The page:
While on a visit to New Delhi, Dr Alec Farquhar as Managing Director, Occupational Health Clinics for Ontario Workers, Canada said, “We now have around 500 asbestos cancer cases every year in Ontario from a population of 13 million. If you (India) continue on your current path, you will multiply our death count by 100 times. That would be 50, 000 Indian workers dying every year from asbestos. In Ontario, we learned that safe use of asbestos is impossible. I urge you from the bottom of my heart, please do not make the same mistake as we made in Canada. Stop using asbestos and use a safe alternative.” It is clear that lack of documentation and lack of environmental and occupational health infrastructure does not mean lack of victims of asbestos related diseases.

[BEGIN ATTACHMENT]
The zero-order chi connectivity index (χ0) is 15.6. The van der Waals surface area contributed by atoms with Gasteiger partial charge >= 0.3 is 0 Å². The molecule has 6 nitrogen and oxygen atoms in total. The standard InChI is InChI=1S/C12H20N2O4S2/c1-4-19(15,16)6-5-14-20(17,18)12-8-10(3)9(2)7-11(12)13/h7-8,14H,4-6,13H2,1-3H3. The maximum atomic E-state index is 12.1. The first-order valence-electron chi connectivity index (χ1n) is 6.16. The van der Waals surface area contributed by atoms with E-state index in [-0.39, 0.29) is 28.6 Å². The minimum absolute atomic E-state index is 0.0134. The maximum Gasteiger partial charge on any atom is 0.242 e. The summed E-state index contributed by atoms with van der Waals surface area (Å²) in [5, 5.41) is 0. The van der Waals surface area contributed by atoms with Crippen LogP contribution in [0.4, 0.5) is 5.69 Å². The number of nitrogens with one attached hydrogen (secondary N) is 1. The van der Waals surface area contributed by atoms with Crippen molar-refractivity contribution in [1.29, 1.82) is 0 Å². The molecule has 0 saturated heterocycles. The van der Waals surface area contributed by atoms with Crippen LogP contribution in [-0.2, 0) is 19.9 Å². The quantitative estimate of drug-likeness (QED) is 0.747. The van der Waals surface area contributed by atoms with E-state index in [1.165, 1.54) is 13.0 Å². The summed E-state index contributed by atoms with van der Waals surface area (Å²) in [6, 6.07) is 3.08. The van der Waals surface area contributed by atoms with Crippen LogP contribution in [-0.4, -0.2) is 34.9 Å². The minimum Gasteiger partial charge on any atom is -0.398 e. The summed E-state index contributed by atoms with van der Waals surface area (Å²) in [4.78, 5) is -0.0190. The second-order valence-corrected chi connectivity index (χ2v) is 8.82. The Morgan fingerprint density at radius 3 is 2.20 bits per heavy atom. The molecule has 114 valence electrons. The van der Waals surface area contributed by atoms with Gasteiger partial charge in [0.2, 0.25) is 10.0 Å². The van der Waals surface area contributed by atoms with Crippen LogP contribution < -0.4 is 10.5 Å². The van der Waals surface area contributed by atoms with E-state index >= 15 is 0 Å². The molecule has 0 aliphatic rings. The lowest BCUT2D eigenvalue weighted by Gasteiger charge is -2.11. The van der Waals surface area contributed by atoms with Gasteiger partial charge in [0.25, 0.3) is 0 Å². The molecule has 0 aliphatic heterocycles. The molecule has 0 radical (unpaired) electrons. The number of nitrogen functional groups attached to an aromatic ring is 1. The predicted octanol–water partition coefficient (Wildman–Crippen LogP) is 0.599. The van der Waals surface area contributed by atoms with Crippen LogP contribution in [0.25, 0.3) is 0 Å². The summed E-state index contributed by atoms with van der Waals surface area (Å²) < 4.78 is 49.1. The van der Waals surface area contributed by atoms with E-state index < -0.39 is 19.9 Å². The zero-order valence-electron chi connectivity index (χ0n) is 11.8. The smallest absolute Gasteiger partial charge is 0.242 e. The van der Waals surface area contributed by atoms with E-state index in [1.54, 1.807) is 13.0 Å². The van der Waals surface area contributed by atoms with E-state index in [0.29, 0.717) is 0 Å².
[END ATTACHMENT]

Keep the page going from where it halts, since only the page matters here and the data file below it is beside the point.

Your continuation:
The verdict of five judges of Japan’s Supreme Court of February 17, 2015 that has upheld a ruling that found asbestos used at a plant of Kubota Corporation caused fatal mesothelioma in a man who lived near the plant and ordered the company to pay ¥31.9 million in damages to his relatives. The petitioners were relatives of Kojiro Yamauchi, who died at age 80 after working for two decades about 200 meters from the Kubota plant in Amagasaki, Hyogo Prefecture. His relatives and those of Ayako Yasui, who died at age 85 having lived about 1 km from the plant, sought damages from both Kubota and the government. In October, 2014 the Supreme Court ruled that the government was responsible for failing to protect workers from exposure at asbestos factories in Sennan, Osaka Prefecture.
Reference: http://www.japantimes.co.jp/news/2015/02/19/national/crime-legal/top-court-upholds-kubotas-liability-in-asbestos-death-case/#.VO3inSw8RkQ It is noteworthy that Japan has banned asbestos of all kinds including white chrysotile asbestos. Meanwhile, our neighbor Nepal has become the first country in South Asia which going in the direction of banning asbestos.